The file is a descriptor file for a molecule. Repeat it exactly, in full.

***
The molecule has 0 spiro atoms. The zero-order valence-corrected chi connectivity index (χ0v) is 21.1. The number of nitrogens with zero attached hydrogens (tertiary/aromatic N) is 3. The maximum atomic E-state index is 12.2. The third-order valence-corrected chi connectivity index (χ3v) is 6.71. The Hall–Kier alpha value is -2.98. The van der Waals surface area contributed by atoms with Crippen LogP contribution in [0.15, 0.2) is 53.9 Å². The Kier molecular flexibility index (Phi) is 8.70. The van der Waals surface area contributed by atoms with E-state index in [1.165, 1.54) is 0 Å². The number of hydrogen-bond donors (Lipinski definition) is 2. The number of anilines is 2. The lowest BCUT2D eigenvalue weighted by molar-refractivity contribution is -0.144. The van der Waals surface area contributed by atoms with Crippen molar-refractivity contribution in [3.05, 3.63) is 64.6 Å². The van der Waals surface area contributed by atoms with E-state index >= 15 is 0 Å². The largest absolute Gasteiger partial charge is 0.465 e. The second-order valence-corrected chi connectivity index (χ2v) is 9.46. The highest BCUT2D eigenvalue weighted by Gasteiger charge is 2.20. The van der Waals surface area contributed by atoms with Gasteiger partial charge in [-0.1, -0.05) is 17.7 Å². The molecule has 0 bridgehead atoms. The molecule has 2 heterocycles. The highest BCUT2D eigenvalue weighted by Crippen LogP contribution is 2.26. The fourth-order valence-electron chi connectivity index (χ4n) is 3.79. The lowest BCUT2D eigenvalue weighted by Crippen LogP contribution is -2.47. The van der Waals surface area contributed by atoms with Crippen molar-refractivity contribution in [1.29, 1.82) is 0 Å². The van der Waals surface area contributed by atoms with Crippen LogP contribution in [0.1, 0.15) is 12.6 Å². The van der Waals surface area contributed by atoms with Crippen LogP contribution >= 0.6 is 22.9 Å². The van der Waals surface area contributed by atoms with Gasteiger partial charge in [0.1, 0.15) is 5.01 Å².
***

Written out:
The molecule has 0 spiro atoms. The zero-order valence-corrected chi connectivity index (χ0v) is 21.1. The number of nitrogens with zero attached hydrogens (tertiary/aromatic N) is 3. The maximum atomic E-state index is 12.2. The third-order valence-corrected chi connectivity index (χ3v) is 6.71. The Hall–Kier alpha value is -2.98. The van der Waals surface area contributed by atoms with Crippen LogP contribution in [0.15, 0.2) is 53.9 Å². The Kier molecular flexibility index (Phi) is 8.70. The van der Waals surface area contributed by atoms with E-state index in [1.165, 1.54) is 0 Å². The number of hydrogen-bond donors (Lipinski definition) is 2. The number of anilines is 2. The lowest BCUT2D eigenvalue weighted by molar-refractivity contribution is -0.144. The van der Waals surface area contributed by atoms with Crippen molar-refractivity contribution in [3.05, 3.63) is 64.6 Å². The van der Waals surface area contributed by atoms with E-state index >= 15 is 0 Å². The largest absolute Gasteiger partial charge is 0.465 e. The second-order valence-corrected chi connectivity index (χ2v) is 9.46. The highest BCUT2D eigenvalue weighted by Gasteiger charge is 2.20. The van der Waals surface area contributed by atoms with Gasteiger partial charge in [-0.1, -0.05) is 17.7 Å². The molecule has 0 bridgehead atoms. The molecule has 2 heterocycles. The highest BCUT2D eigenvalue weighted by Crippen LogP contribution is 2.26. The fourth-order valence-electron chi connectivity index (χ4n) is 3.79. The lowest BCUT2D eigenvalue weighted by Crippen LogP contribution is -2.47. The van der Waals surface area contributed by atoms with Crippen molar-refractivity contribution in [1.29, 1.82) is 0 Å². The van der Waals surface area contributed by atoms with Crippen LogP contribution in [0.1, 0.15) is 12.6 Å². The van der Waals surface area contributed by atoms with Crippen LogP contribution >= 0.6 is 22.9 Å². The van der Waals surface area contributed by atoms with Gasteiger partial charge in [0.1, 0.15) is 5.01 Å².